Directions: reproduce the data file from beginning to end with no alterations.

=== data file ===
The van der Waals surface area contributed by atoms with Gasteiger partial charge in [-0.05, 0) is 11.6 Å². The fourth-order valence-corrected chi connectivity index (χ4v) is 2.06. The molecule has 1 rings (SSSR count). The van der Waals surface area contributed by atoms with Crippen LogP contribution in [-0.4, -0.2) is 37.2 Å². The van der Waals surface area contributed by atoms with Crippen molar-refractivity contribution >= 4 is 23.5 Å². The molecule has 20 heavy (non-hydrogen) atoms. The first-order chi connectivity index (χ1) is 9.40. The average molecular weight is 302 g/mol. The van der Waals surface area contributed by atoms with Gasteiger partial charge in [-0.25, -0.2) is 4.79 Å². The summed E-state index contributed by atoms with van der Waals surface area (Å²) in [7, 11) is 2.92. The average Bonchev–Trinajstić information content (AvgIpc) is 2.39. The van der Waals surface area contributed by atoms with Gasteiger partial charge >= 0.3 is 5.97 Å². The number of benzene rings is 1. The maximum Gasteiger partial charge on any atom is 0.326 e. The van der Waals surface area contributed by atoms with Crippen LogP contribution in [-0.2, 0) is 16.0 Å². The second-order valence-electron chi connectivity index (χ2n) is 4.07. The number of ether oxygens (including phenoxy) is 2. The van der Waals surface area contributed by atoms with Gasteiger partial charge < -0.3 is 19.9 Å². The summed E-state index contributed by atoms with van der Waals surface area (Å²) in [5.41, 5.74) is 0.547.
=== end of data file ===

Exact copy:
The van der Waals surface area contributed by atoms with Gasteiger partial charge in [-0.05, 0) is 11.6 Å². The fourth-order valence-corrected chi connectivity index (χ4v) is 2.06. The molecule has 1 rings (SSSR count). The van der Waals surface area contributed by atoms with Crippen LogP contribution in [-0.4, -0.2) is 37.2 Å². The van der Waals surface area contributed by atoms with Crippen molar-refractivity contribution >= 4 is 23.5 Å². The molecule has 20 heavy (non-hydrogen) atoms. The first-order chi connectivity index (χ1) is 9.40. The average molecular weight is 302 g/mol. The van der Waals surface area contributed by atoms with Gasteiger partial charge in [-0.25, -0.2) is 4.79 Å². The summed E-state index contributed by atoms with van der Waals surface area (Å²) in [7, 11) is 2.92. The average Bonchev–Trinajstić information content (AvgIpc) is 2.39. The van der Waals surface area contributed by atoms with Gasteiger partial charge >= 0.3 is 5.97 Å². The number of benzene rings is 1. The maximum Gasteiger partial charge on any atom is 0.326 e. The van der Waals surface area contributed by atoms with Crippen LogP contribution in [-0.2, 0) is 16.0 Å². The second-order valence-electron chi connectivity index (χ2n) is 4.07. The number of ether oxygens (including phenoxy) is 2. The van der Waals surface area contributed by atoms with Gasteiger partial charge < -0.3 is 19.9 Å². The summed E-state index contributed by atoms with van der Waals surface area (Å²) in [5.41, 5.74) is 0.547.